Bronchoscopy (NBI and AFI)
In diagnostic bronchoscopy, a flexible bronchoscope is used to visually inspect the trachea and bronchi.
Narrow Band Imaging (NBI) and Autofluorescence Imaging (AFI) are two modalities that are deservedly gaining greater interest in the medical community. To a significant degree, this is due to their ability to provide more information that can lead to faster and more accurate diagnosis of a number of conditions, particularly relating to tissue thickening. With benefits like these, the arguments for using these technologies are very persuasive.
NBI provides great potential for defining the nature of a bronchial lesion, allowing a closer, more accurate look at the angiogenic process. NBI is a promising technology as it combines good sensitivity with improved specificity. It allows superior discrimination between low- and high-risk lesions (such as CIS and severe dysplasia). NBI is available with standard videoscopes on recent Olympus video endoscopy platforms.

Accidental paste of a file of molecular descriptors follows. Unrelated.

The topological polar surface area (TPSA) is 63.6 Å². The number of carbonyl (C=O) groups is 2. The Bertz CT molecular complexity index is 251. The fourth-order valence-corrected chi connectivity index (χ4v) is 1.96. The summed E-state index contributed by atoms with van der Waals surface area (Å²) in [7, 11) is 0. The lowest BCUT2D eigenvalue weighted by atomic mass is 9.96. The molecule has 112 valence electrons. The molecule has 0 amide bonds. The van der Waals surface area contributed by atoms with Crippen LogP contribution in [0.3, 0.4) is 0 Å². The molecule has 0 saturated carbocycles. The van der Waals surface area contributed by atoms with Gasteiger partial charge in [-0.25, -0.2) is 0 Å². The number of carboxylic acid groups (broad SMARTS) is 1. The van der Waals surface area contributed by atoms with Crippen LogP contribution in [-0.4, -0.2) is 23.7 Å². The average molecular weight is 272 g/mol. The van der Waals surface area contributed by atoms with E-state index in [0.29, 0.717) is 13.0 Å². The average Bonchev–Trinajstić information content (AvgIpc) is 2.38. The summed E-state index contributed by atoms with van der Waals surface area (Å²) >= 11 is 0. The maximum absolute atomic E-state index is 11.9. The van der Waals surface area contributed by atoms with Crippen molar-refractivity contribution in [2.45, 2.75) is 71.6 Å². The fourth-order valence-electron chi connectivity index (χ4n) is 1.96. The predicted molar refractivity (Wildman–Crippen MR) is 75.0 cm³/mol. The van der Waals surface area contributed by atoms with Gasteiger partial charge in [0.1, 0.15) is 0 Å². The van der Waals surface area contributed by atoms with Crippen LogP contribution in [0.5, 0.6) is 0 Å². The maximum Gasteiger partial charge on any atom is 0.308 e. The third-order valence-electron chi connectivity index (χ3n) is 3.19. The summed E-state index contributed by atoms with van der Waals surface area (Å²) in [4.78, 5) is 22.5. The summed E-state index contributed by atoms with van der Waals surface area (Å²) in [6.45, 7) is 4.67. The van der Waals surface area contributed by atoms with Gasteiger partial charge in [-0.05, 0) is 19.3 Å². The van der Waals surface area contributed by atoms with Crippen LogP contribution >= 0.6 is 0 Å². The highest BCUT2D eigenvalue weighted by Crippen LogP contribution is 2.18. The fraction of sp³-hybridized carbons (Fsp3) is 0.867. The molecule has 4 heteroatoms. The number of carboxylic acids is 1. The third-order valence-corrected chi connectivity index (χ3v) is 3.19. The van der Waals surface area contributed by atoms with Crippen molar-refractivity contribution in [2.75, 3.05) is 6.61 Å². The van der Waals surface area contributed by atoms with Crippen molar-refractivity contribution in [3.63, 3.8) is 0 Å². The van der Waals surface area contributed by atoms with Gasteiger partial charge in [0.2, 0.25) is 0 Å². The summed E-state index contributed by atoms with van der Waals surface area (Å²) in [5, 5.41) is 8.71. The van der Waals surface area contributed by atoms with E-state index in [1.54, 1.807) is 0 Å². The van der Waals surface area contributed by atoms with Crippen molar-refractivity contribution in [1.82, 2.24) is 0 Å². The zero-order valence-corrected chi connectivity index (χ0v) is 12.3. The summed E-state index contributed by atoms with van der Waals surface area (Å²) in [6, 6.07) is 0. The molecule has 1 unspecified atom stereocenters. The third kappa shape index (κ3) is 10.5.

While NBI allows easier identification of changes in the vascular patterns, AFI identifies thickened mucosa. AFI is an interesting tool for the diagnosis of central lung cancer and premalignant lesions.
Traditionally, distinguishing inflamed areas from cancerous processes has been a common problem. To help to solve this, AFI can be used. By observing changes in fluorescence intensity, AFI may assist the early detection of a suspicious lesion, displaying normal tissue in green and abnormal tissue in magenta.
AFI is available on the dedicated Olympus autofluorescence platform, EVIS LUCERA ELITE, with one dedicated autofluorescence endoscope for bronchoscopy.